# How to convert 3 lists into 1 3D Numpy array

I have three lists that I want to convert into one list. When I try the following a get this error

`````` A = numpy.array(X,Y,Z,dtype=float)
ValueError: only 2 non-keyword arguments accepted
``````

I did not see anything here that says you can only give it two arguments

http://docs.scipy.org/doc/numpy/reference/arrays.ndarray.html

Here is the code

``````import numpy
from numpy import *

X = []
Y = []
Z = []

f = open(r'C:\My.txt')
for line in f:
if line != '':
line = line.strip()
columns = line.split()
x = columns[2]
y = columns[3]
z = columns[4]
X.append(x)
Y.append(y)                #appends data in list
Z.append(z)

A = numpy.array(X,Y,Z,dtype=float)
A.shape(3,3)
print(A)
``````

-
Give an example of your three lists and of your three-dimensional numpy array you want to obtain. –  eumiro Mar 27 '12 at 9:30
@eumiro right now I am using a test case where the lists are `[0,0,0,0], [3,4,4,3], [3,4,3,4]` what I would like is list one the first column list two the second list three the third. This will eventually involve three very large lists that need to be converted into one array for analysis. Thank you –  Surfcast23 Mar 27 '12 at 9:56
You'll be getting a two-dimensional array, not three dimensional. The length of the major dimension will be three. –  alexis Mar 27 '12 at 10:17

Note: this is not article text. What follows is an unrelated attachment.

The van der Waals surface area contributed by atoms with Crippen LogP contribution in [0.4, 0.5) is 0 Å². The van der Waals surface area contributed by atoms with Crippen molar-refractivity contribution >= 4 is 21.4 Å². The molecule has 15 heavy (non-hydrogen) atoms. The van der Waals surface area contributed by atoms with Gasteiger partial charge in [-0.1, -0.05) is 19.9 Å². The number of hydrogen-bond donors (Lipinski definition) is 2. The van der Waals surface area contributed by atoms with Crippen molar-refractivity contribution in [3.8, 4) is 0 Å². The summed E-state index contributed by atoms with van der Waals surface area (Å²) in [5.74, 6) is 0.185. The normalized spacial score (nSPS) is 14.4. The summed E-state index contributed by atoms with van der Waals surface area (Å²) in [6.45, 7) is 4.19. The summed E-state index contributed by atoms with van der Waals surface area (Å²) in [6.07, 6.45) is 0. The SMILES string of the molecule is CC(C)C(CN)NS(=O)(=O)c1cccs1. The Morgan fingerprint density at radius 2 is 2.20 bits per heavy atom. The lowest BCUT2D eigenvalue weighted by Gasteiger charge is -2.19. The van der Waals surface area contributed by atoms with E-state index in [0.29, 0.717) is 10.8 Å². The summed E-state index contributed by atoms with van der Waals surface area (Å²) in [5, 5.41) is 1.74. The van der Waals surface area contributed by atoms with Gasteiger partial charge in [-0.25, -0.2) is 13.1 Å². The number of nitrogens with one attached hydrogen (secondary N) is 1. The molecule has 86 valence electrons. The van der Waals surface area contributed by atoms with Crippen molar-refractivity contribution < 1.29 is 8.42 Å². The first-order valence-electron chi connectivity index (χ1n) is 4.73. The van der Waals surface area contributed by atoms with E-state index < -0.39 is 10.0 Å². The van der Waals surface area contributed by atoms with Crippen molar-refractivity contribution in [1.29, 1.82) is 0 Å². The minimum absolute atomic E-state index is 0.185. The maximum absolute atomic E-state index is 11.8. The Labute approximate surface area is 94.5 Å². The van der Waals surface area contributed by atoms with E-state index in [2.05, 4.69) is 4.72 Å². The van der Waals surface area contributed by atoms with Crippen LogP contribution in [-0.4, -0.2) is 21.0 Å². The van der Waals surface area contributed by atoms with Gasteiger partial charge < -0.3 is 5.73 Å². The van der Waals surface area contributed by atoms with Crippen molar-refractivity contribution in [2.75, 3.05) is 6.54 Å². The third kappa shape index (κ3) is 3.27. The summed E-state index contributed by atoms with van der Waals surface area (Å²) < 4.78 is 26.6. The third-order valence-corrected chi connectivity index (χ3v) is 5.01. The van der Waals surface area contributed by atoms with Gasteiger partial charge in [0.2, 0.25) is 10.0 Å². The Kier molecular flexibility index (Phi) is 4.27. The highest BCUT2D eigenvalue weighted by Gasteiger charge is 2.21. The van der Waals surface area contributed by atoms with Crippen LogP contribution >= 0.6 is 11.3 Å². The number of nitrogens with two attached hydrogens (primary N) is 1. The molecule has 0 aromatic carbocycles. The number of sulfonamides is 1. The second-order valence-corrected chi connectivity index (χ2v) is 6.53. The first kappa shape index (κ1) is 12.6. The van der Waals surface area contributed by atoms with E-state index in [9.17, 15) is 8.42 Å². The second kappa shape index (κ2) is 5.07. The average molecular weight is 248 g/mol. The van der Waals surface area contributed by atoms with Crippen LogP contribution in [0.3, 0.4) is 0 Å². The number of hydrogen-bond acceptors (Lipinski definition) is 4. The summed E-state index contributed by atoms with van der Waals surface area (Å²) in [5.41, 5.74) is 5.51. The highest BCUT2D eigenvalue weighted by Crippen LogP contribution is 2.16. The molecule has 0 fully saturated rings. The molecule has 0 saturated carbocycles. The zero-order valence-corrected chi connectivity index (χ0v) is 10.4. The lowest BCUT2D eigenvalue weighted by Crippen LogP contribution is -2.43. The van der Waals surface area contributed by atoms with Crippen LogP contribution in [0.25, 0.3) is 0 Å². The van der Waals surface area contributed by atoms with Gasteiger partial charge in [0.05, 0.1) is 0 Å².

Try passing your three lists as a tuple:

``````A = numpy.array((X, Y, Z), dtype=float)
``````

In the `numpy.array` documentation the signature for `numpy.array` is

i.e. the single argument `object` is what gets turned into an ndarray, every other argument must be a keyword argument (hence the error message which you were getting) which can be used to customise the creation of the array.

Edit In respone to Surfcast23's comment, in the IDE I tried the following:

``````>>> import numpy

>>> x = [0, 0, 0, 0]
>>> y = [3, 4, 4, 3]
>>> z = [3, 4, 3, 4]

>>> A = numpy.array((x, y, z), dtype=float)
>>> A
array([[ 0., 0., 0., 0.],
[ 3., 4., 4., 3.],
[ 3., 4., 3., 4.]])
>>> A.shape
(3L, 4L)
``````
-
Tried to give the tuple, but got a `tuple not callable error` –  Surfcast23 Mar 27 '12 at 9:55
Then your lists aren't what you say they are or what you expect them to be. This works fine for me with your example lists given in your comment to your question (see my edit). –  Chris Mar 27 '12 at 10:01
I just printed on of the lists and this is what I got `['0', '0', '0', '0']`. I think the quotation marks maybe the problem what do you think? –  Surfcast23 Mar 27 '12 at 10:19
@Surfcast23 - It sounds like you're doing `x.shape()`. It's not a function, it's a tuple. You can't call it. It's just `shape = x.shape`. –  Joe Kington Mar 28 '12 at 5:55
@JoeKington Agreed. @Surfcast23 You can modify the shape of an array by using `A.shape = (3, 3)` rather than `A.shape(3,3)`. However, you don't need to use this at all in your code in your question. In fact, in your example you are reshaping an array to an array with a different number of elements, which would raise a `ValueError` exception. –  Chris Mar 28 '12 at 8:24